The truth is a bit complicated. Ben Grimm hates that the Hulk is able to revert to his human form as Bruce Banner with relative simplicity, as it makes his life as a perceivable monster easier to deal with. Meanwhile, the Hulk is envious of the Thing's ability to retain his intellect, his friends, his family, and social acceptance as a hero outside of his human form. Unfortunately, these jealousies transform themselves into senseless beatings every single time.


This writer loves the Science Bros. as much as the next Marvel fan, but unfortunately, this feel-good friendship only exists in the MCU. Thrown together with other fledgling heroes in The Avengers, Tony Stark and Bruce Banner bonded over their intellects and feelings of isolation as "monsters" due to their past actions. Sure, they had their issues in Avengers: Age of Ultron, but there wasn't any heat behind that smackdown.

Let's compare this to the 616. Both are just as accomplished as their cinematic counterparts, but there is a mile-wide list of atrocities they have individually committed and a deep-seated feeling of mistrust between them as a result. After the Hulk inadvertently loses control and attacks Las Vegas, Tony (along with Black Bolt, Doctor Strange, and Reed Richards) decide to exile him in space in Planet Hulk. Once he returns in World War Hulk, his vengeance against Tony is devastating.


Ms. Marvel has had an interesting comic book history; she's always been a hero, but her path to saving others as an Avenger has often meant she's struggled to save herself from her own demons and temptations. Rogue has also had her fair share of self-care in her path towards redemption as a hero on the X-Men. One would think there would be a mutual bonding between these two as Avengers, but things are never so simple.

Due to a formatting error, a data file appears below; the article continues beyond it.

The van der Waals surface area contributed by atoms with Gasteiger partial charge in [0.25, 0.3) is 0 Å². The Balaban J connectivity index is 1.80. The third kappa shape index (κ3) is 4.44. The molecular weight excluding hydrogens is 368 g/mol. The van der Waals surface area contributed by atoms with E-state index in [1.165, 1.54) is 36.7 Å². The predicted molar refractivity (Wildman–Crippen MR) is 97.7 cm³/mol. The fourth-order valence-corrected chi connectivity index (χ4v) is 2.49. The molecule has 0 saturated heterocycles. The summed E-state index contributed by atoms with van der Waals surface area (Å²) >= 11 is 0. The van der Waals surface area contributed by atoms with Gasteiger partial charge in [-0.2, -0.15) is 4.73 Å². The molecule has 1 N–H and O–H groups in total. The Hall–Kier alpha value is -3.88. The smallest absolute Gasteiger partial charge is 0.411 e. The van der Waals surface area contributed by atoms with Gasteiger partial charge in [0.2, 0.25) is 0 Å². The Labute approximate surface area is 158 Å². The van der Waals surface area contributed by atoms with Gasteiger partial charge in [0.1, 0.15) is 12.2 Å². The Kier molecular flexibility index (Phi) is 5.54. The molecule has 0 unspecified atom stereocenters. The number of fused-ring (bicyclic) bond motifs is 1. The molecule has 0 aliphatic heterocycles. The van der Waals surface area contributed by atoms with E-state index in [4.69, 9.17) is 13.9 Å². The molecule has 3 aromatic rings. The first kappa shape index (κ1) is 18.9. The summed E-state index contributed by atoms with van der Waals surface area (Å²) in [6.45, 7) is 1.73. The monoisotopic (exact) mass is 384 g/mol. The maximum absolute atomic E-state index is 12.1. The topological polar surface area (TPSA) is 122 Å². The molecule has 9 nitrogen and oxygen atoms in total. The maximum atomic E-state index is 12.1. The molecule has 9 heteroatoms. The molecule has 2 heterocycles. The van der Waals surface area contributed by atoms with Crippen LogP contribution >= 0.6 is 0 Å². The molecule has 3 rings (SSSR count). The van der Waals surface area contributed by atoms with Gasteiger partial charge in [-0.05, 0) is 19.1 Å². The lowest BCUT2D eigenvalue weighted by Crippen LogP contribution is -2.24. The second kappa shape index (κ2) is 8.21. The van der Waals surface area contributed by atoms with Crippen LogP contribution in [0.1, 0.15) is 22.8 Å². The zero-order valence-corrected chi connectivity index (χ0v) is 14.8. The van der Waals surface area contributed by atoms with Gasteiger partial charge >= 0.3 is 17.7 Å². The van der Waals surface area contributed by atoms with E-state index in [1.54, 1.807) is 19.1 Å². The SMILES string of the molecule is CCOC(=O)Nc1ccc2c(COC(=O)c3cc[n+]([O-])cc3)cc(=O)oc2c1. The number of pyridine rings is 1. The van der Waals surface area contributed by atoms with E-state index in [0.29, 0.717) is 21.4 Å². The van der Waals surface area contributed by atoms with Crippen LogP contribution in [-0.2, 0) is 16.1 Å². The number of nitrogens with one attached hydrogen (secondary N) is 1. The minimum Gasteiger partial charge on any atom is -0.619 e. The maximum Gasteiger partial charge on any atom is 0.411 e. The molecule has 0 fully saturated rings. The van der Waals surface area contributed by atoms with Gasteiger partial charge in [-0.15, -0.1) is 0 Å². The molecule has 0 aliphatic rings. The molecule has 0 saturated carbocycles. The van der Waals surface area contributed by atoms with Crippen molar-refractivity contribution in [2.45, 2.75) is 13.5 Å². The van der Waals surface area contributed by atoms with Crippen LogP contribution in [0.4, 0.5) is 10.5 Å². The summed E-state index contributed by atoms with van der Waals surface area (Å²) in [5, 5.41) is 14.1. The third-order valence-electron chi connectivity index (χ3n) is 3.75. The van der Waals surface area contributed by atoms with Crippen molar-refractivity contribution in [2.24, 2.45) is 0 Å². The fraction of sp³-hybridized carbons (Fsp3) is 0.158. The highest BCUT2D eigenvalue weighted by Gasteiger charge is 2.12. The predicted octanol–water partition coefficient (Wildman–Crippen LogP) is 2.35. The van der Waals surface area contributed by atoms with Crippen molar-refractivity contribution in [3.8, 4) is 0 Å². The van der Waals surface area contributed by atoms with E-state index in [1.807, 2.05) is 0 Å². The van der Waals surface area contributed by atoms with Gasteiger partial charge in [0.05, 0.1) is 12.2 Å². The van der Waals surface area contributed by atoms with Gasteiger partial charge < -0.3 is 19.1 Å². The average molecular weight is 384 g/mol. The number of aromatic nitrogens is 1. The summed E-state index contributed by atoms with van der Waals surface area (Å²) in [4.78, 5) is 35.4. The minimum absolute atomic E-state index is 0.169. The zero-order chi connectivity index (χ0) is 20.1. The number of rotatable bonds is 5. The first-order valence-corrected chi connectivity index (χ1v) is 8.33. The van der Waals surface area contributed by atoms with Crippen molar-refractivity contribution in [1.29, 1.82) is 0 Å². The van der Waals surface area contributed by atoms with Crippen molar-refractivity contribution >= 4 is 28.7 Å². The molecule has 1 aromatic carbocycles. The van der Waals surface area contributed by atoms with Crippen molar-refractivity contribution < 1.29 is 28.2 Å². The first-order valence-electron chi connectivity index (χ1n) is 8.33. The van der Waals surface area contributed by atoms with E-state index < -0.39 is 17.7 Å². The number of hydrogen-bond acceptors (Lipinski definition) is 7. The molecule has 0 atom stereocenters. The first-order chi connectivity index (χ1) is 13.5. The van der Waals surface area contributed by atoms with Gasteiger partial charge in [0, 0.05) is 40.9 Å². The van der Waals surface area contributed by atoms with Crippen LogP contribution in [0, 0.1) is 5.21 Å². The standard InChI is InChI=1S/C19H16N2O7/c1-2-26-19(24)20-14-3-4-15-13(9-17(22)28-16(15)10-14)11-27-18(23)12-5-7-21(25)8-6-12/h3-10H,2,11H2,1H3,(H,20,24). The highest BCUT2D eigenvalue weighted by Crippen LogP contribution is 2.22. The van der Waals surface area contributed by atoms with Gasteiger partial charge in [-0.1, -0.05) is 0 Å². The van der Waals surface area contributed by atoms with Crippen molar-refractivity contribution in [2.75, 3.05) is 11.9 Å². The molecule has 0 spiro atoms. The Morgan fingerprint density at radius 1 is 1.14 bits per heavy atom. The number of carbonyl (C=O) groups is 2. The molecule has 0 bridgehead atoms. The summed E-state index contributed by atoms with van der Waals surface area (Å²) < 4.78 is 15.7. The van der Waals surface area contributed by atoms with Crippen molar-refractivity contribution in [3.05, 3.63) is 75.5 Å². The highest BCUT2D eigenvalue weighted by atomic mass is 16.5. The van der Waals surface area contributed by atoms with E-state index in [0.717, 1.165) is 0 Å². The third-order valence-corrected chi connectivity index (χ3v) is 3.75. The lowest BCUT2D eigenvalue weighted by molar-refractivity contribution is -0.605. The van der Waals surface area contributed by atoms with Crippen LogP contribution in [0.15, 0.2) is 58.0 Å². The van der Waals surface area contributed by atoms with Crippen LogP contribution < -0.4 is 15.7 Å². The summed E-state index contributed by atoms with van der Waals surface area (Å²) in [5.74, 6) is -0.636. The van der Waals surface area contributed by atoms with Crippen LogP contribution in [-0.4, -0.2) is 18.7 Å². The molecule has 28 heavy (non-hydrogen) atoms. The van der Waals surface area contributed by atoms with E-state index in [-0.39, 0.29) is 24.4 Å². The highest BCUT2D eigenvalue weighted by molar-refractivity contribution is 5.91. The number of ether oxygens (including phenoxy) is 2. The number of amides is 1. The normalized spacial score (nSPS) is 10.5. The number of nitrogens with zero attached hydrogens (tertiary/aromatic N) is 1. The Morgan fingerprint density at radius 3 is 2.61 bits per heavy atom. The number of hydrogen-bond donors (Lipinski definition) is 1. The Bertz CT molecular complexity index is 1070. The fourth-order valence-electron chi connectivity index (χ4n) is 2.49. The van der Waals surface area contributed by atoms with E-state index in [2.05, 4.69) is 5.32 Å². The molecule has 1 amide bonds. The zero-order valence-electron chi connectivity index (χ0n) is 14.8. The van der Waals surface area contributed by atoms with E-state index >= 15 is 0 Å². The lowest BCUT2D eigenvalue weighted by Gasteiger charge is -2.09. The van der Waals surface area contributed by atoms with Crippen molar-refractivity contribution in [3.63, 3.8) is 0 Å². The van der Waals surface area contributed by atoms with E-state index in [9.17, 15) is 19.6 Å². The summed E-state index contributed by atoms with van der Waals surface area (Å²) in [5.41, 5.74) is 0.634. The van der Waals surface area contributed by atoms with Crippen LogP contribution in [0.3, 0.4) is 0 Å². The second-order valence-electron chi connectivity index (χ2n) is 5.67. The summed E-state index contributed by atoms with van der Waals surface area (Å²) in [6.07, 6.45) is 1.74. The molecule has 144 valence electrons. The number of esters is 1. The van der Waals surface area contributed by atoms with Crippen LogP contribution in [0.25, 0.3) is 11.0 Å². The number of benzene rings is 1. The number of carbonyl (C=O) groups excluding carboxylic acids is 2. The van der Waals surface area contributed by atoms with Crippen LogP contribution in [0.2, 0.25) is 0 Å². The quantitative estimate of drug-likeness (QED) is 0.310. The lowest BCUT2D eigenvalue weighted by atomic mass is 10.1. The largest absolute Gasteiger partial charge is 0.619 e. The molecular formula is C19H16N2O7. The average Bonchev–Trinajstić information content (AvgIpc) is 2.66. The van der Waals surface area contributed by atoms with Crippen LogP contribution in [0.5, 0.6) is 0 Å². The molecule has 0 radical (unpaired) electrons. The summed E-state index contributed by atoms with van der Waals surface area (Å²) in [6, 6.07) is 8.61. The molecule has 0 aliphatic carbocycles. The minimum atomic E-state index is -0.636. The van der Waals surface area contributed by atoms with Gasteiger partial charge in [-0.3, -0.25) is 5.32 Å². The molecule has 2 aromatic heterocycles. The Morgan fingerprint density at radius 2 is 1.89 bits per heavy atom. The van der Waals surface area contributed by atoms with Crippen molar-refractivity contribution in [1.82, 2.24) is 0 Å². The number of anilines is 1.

After a pretty tumultuous time in space, Carol tried settling for a simple life in San Francisco instead of rejoining the Avengers. But trouble found her when the precognitive Destiny prophesied that Ms. Marvel would be involved in an event that would destroy Rogue's life. Overhearing the premonition, Rogue decided to preemptively attack Ms. Marvel. She nearly drove her to catatonia in the process, and though she recovered, the mutual resentment was solidified.


Out of all the listed rivalries on this list, Rogue and the Scarlet Witch may seem like an especially surprising pair of nemesisters. They're both former members of the Brotherhood of Mutants who turned their traumatic pasts and potentially harmful powers into heroic futures of redemption and inspiration. And through the 1980s and 1990s, their relationship almost felt like a mentor-student deal during the few times they interacted.

But Rogue has never forgiven the Scarlet Witch after she depowered the world's mutants during 2005's House of M. Everyone in the superhero community was upset and expressed their rage after the event, but Rogue's feelings didn't really come to light until 2013 in Uncanny Avengers. Rogue at one point stole Wolverine's powers to attack Wanda, thinking she was going to depower the world again, and the two have been less than cordial as recently as Secret Empire.